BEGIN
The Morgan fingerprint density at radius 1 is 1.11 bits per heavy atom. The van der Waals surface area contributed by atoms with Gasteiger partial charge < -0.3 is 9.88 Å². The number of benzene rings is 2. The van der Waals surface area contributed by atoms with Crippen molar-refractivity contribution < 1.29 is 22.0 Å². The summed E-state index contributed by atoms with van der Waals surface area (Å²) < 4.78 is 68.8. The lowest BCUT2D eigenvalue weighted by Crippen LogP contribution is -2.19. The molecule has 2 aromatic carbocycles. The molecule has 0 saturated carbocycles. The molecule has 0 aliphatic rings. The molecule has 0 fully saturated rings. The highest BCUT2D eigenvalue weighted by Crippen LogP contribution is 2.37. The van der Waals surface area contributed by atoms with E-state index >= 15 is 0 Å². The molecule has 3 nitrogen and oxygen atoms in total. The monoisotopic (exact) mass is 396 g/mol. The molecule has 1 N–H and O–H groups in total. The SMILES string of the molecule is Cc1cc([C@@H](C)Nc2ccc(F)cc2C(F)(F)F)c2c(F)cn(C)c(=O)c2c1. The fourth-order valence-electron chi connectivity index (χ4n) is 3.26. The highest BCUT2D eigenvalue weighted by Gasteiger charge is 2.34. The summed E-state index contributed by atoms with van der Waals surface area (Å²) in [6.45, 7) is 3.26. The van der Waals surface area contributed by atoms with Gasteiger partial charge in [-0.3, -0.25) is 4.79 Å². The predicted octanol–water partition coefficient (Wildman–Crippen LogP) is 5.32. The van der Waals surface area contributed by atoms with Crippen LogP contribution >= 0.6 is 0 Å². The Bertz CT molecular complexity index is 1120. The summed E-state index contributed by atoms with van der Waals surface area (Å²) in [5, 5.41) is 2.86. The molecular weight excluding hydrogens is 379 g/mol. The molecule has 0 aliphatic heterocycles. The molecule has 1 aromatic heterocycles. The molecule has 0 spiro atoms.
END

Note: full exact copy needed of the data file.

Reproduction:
The Morgan fingerprint density at radius 1 is 1.11 bits per heavy atom. The van der Waals surface area contributed by atoms with Gasteiger partial charge < -0.3 is 9.88 Å². The number of benzene rings is 2. The van der Waals surface area contributed by atoms with Crippen molar-refractivity contribution < 1.29 is 22.0 Å². The summed E-state index contributed by atoms with van der Waals surface area (Å²) < 4.78 is 68.8. The lowest BCUT2D eigenvalue weighted by Crippen LogP contribution is -2.19. The molecule has 2 aromatic carbocycles. The molecule has 0 saturated carbocycles. The molecule has 0 aliphatic rings. The molecule has 0 fully saturated rings. The highest BCUT2D eigenvalue weighted by Crippen LogP contribution is 2.37. The van der Waals surface area contributed by atoms with E-state index >= 15 is 0 Å². The molecule has 3 nitrogen and oxygen atoms in total. The monoisotopic (exact) mass is 396 g/mol. The molecule has 1 N–H and O–H groups in total. The SMILES string of the molecule is Cc1cc([C@@H](C)Nc2ccc(F)cc2C(F)(F)F)c2c(F)cn(C)c(=O)c2c1. The fourth-order valence-electron chi connectivity index (χ4n) is 3.26. The highest BCUT2D eigenvalue weighted by Gasteiger charge is 2.34. The summed E-state index contributed by atoms with van der Waals surface area (Å²) in [6.45, 7) is 3.26. The van der Waals surface area contributed by atoms with Gasteiger partial charge in [-0.3, -0.25) is 4.79 Å². The predicted octanol–water partition coefficient (Wildman–Crippen LogP) is 5.32. The van der Waals surface area contributed by atoms with Crippen LogP contribution >= 0.6 is 0 Å². The Bertz CT molecular complexity index is 1120. The summed E-state index contributed by atoms with van der Waals surface area (Å²) in [5, 5.41) is 2.86. The molecular weight excluding hydrogens is 379 g/mol. The molecule has 0 aliphatic heterocycles. The molecule has 1 aromatic heterocycles. The molecule has 0 spiro atoms.